Charities involved in the work programme are being treated with contempt by the private sector companies they are sub-contracting to. Only around a third of charities have so far signed contracts and many of those who have done so have yet to be sent a single client.

When almost all the contracts to provide the work programme went to the private sector, ministers claimed that the voluntary sector would have a major role to play by providing specialist support to prime contractors. Not only that, but they introduced the ‘​Merlin standard’​ which obliges private companies to treat charities fairly or facing losing their contracts.

However, companies have a year in which to become '​Merlin compliant'​ and in the meantime can behave as aggressively and unfairly as they choose.

As a result, according to surveys of the voluntary sector, only 38% have so far signed contracts to deliver services as work programme sub-contractors. In many cases this is because of the deeply unfair terms, such as low payments and having to take on unwanted staff, being offered by primes. Even where charities have accepted these terms, many then find that the private sector companies simply fail to refer any claimants to them.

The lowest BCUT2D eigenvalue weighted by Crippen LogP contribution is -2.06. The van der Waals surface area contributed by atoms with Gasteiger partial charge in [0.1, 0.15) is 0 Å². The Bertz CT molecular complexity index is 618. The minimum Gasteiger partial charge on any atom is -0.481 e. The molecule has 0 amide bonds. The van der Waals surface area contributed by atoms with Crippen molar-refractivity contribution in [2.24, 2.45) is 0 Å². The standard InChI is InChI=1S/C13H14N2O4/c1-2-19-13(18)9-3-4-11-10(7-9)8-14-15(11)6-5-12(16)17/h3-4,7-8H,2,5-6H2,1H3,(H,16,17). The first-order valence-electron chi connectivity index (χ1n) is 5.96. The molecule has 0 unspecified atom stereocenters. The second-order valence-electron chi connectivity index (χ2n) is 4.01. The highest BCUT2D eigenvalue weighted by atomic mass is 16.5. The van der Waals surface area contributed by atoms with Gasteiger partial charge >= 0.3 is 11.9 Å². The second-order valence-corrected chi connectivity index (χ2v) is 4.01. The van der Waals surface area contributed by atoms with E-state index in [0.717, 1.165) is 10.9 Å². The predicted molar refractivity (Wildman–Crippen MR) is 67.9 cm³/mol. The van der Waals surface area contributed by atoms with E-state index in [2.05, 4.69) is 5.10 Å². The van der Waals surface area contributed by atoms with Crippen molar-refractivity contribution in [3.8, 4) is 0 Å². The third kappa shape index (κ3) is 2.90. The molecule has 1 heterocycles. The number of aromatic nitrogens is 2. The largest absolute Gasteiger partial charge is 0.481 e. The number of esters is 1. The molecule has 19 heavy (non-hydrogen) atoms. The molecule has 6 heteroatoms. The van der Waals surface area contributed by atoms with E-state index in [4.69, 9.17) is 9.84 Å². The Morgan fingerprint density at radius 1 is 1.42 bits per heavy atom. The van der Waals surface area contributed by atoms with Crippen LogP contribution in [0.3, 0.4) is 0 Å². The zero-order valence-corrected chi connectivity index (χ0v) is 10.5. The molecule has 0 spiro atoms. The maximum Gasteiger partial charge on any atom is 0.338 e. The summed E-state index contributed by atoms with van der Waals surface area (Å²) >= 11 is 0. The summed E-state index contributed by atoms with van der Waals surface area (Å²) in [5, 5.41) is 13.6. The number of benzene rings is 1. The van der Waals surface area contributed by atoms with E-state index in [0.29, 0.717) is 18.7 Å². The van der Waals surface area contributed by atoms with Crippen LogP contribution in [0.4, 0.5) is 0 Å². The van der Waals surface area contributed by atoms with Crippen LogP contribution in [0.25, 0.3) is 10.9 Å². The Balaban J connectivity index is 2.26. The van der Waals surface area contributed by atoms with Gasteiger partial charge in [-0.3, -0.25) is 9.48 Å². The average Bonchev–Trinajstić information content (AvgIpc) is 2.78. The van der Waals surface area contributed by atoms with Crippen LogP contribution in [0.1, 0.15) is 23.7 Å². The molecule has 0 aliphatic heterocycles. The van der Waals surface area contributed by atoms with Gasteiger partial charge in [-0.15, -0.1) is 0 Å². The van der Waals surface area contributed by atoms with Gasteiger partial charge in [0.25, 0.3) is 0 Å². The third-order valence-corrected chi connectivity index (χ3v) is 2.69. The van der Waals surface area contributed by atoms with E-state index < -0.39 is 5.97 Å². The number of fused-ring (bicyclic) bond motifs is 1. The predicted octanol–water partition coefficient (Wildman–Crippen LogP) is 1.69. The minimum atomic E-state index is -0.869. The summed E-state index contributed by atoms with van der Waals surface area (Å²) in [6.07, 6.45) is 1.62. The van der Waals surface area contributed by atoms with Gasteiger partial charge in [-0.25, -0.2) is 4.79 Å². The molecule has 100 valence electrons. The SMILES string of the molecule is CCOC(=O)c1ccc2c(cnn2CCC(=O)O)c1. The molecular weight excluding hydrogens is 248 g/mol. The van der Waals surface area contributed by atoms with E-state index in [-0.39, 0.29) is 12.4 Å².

It is scarcely surprising then, that the DWP have forbidden charities to publish any details of how many people they have got into work - in the majority of cases the answer will be none.

Full story on the Third Sector website


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